FIJA Seeks Injunction Against Denver Arrests for Free Speech
FOR IMMEDIATE RELEASE
Helena, MT—The Fully Informed Jury Association (FIJA) has signed on as a plaintiff to a complaint seeking an injunction to bar the Denver Police Department from any further arrests at the Lindsey-Flanigan Courthouse of juror rights educators handing out FIJA brochures and other jury nullification information. The complaint was filed today on behalf of FIJA and fellow plaintiffs Eric Verlo and Janet Matzen by Denver civil rights attorney David Lane of the firm Killmer, Lane & Newman, LLP.
In light of recent arrests of and felony jury tampering charges leveled against juror rights educators Mark Iannicelli and Eric Brandt for handing out such information, FIJA is gravely concerned that the voices of juror rights educators are being chilled by threat of unjust arrest and fallacious “jury tampering” charges for general educational outreach.
“It is not surprising that government officials would fear jurors being fully informed about all the options available to them, including their right to conscientiously acquit by jury nullification. There’s clearly an incentive for a system whose lifeblood is a steady stream of convictions and mass incarceration to disempower jurors from delivering just verdicts by voting Not Guilty because the law itself or its application is unjust,” said FIJA Executive Director Kirsten Tynan.
“We fear for other juror rights educators being similarly endangered as Mr. Iannicelli and Mr. Brandt have been for exercising their First Amendment-guaranteed rights. The Supporting Affidavit for the arrest warrant in Mr. Brandt’s case is particularly worrying as it suggests that the Denver District Attorney’s office has determined that even the mere ‘language contained in the fliers’ constitutes jury tampering on its own,” said Tynan.
FIJA does not advocate for or against any case in progress, but merely seeks to fully inform everyone of all their options when serving on juries. This includes the option to conscientiously acquit when a just verdict requires it by voting Not Guilty, even if they believe the law has technically been broken, without fear of punishment for their verdict.
The FIJA national office plans to host a Jury Rights Day celebration on the plaza outside the Lindsey-Flanigan Courthouse in Denver this year, assuming it can be conducted safely without threat of arrest or charges.
Each year since 1991, FIJA has rallied juror rights educators nationwide for educational outreach at courthouses nationwide and other appropriate locations on and around September 5, known as Jury Rights Day. Jury Rights Day commemorates the famous jury nullification case of the trial of William Penn and William Mead in 1670, which helped ground in English common law the right of the jury to deliver verdicts from conscience without being punished, as well as our rights to freedom of speech, association, and religion. In 2014, FIJA listed 30 Jury Rights Day events, mostly at courthouses, which were held without any arrests reported to FIJA.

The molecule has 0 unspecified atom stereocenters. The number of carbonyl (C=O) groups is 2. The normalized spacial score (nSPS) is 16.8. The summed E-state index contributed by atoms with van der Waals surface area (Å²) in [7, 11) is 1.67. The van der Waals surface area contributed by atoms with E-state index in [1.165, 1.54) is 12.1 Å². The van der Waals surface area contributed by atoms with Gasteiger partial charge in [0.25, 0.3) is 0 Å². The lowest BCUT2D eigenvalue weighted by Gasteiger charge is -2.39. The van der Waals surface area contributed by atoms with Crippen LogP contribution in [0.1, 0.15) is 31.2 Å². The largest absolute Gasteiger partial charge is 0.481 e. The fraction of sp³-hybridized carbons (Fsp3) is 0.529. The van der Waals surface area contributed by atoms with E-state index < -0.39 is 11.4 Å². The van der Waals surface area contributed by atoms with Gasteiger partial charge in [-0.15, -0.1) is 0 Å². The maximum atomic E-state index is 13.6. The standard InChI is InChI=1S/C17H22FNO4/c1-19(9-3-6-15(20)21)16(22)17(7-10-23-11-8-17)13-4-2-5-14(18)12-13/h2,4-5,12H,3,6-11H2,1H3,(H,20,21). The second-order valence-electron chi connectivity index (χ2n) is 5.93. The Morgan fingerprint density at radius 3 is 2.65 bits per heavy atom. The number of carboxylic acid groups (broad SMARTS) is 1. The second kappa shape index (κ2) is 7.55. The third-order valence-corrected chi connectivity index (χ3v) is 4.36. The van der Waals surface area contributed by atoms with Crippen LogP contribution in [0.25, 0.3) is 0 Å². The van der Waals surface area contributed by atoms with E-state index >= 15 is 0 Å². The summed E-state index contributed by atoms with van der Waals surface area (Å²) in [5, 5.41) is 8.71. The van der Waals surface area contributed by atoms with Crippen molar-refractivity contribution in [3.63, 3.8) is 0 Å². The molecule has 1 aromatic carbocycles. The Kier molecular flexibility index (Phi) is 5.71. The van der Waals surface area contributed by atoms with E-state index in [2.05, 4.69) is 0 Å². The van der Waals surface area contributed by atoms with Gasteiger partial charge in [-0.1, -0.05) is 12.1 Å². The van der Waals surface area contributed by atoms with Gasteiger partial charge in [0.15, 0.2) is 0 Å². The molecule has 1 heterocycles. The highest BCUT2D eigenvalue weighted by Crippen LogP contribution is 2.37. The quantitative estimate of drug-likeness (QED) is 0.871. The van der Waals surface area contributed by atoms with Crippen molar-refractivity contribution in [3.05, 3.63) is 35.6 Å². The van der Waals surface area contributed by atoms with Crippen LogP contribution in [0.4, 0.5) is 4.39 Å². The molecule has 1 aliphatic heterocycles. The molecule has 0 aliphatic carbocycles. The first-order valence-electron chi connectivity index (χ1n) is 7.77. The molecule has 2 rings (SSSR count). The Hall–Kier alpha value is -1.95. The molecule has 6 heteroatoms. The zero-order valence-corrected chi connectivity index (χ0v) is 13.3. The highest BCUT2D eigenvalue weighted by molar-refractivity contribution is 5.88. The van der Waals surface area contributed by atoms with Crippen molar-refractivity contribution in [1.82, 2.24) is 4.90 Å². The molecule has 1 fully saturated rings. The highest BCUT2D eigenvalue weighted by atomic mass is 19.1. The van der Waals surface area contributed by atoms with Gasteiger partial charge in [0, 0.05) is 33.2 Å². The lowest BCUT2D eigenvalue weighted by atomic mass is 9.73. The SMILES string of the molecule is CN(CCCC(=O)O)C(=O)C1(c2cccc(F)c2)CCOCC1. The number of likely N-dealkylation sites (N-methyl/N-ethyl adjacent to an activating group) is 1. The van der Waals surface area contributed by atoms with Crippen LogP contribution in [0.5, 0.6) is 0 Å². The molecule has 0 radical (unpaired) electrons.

On this day of celebration and commemoration, juror educators hope to create many fully informed jurors who understand and are prepared to act on the knowledge that:
● Jurors cannot be punished for their verdicts.
● Jurors have the right to deliver a general verdict and are not required to explain the reason for their verdict.
● Jurors have the legal authority and the ethical duty to consult their consciences and to render a just verdict, even if it requires setting aside the law when strictly enforcing it would be unjust.
“While the Denver DA’s office seems intent on creating countless fully informed jurors nationwide with the publicity surrounding the erroneous arrests of and charges against Mr. Iannicelli and Mr. Brandt, we would really like everyone to be able to exercise their First Amendment rights to teach others about jury nullification without fear of being abused by police and prosecutors under color of law,” Tynan said.
About the Fully Informed Jury Association
The Fully Informed Jury Association (FIJA) is a 501(c)(3), non-profit, nonpartisan, educational organization headquartered in Helena, Montana. Focusing on issues involving the role of the jury in our justice system, FIJA seeks to preserve the full function of the jury as the final arbiter in our courts of law by informing everyone about their rights, powers and responsibilities in delivering just verdicts when serving as jurors. The organization does not advocate for or against any case in progress, but rather seeks to fully inform everyone of all their options when serving on juries. This includes the option to conscientiously acquit when a just verdict requires it by voting Not Guilty, even if they believe the law has technically been broken, without fear of punishment for their verdict.
FIJA’s national office conducts its campaign solely through educational outreach programs and materials. A variety of brochures and other materials are available for free download by anyone from the online Library or can be purchased through the online Media Catalog. Many juror rights educators use these brochures for general educational outreach at courthouses, at fairs and festivals, at public speaking engagements, and so on.
● Exhibit 1
● Exhibit 2
● Exhibit 3
● Motion for Preliminary Injunction